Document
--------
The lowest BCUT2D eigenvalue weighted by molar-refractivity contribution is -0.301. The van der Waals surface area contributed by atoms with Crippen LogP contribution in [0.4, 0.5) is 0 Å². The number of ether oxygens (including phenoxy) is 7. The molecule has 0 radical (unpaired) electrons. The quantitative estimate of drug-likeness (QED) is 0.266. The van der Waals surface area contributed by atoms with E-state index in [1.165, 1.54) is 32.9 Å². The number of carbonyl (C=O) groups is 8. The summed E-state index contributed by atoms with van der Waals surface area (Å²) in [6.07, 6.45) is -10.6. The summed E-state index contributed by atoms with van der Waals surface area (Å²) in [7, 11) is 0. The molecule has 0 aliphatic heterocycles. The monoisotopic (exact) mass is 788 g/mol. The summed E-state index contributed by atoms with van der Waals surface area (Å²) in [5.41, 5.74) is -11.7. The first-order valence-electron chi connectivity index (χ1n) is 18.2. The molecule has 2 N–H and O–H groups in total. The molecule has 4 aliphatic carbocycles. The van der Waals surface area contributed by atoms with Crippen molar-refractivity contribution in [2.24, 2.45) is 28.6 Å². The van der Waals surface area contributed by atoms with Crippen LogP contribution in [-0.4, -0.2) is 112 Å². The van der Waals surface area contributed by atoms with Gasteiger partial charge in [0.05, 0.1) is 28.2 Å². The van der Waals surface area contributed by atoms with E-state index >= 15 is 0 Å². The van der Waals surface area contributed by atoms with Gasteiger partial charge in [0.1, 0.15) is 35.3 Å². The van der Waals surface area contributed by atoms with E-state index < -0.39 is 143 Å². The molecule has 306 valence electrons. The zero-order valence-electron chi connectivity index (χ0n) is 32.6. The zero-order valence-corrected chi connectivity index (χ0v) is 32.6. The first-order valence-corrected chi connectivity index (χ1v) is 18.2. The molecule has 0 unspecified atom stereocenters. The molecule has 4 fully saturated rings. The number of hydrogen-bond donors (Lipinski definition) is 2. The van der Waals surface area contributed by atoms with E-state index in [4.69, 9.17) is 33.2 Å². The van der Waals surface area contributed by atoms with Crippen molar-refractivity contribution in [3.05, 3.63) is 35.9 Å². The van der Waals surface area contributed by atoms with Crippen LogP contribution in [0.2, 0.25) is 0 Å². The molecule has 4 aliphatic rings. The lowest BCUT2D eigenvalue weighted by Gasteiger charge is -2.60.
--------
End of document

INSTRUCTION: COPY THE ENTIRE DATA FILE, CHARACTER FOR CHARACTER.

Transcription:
The lowest BCUT2D eigenvalue weighted by molar-refractivity contribution is -0.301. The van der Waals surface area contributed by atoms with Crippen LogP contribution in [0.4, 0.5) is 0 Å². The number of ether oxygens (including phenoxy) is 7. The molecule has 0 radical (unpaired) electrons. The quantitative estimate of drug-likeness (QED) is 0.266. The van der Waals surface area contributed by atoms with E-state index in [1.165, 1.54) is 32.9 Å². The number of carbonyl (C=O) groups is 8. The summed E-state index contributed by atoms with van der Waals surface area (Å²) in [6.07, 6.45) is -10.6. The summed E-state index contributed by atoms with van der Waals surface area (Å²) in [7, 11) is 0. The molecule has 0 aliphatic heterocycles. The monoisotopic (exact) mass is 788 g/mol. The summed E-state index contributed by atoms with van der Waals surface area (Å²) in [5.41, 5.74) is -11.7. The first-order valence-electron chi connectivity index (χ1n) is 18.2. The molecule has 2 N–H and O–H groups in total. The molecule has 4 aliphatic carbocycles. The van der Waals surface area contributed by atoms with Crippen molar-refractivity contribution in [2.24, 2.45) is 28.6 Å². The van der Waals surface area contributed by atoms with Crippen LogP contribution in [-0.4, -0.2) is 112 Å². The van der Waals surface area contributed by atoms with Gasteiger partial charge in [0.05, 0.1) is 28.2 Å². The van der Waals surface area contributed by atoms with E-state index >= 15 is 0 Å². The van der Waals surface area contributed by atoms with Gasteiger partial charge in [0.1, 0.15) is 35.3 Å². The van der Waals surface area contributed by atoms with E-state index < -0.39 is 143 Å². The molecule has 306 valence electrons. The zero-order valence-electron chi connectivity index (χ0n) is 32.6. The zero-order valence-corrected chi connectivity index (χ0v) is 32.6. The first-order valence-corrected chi connectivity index (χ1v) is 18.2. The molecule has 0 unspecified atom stereocenters. The molecule has 4 fully saturated rings. The number of hydrogen-bond donors (Lipinski definition) is 2. The van der Waals surface area contributed by atoms with E-state index in [4.69, 9.17) is 33.2 Å². The van der Waals surface area contributed by atoms with Crippen molar-refractivity contribution in [3.05, 3.63) is 35.9 Å². The van der Waals surface area contributed by atoms with Crippen LogP contribution in [0.2, 0.25) is 0 Å². The molecule has 4 aliphatic rings. The lowest BCUT2D eigenvalue weighted by Gasteiger charge is -2.60.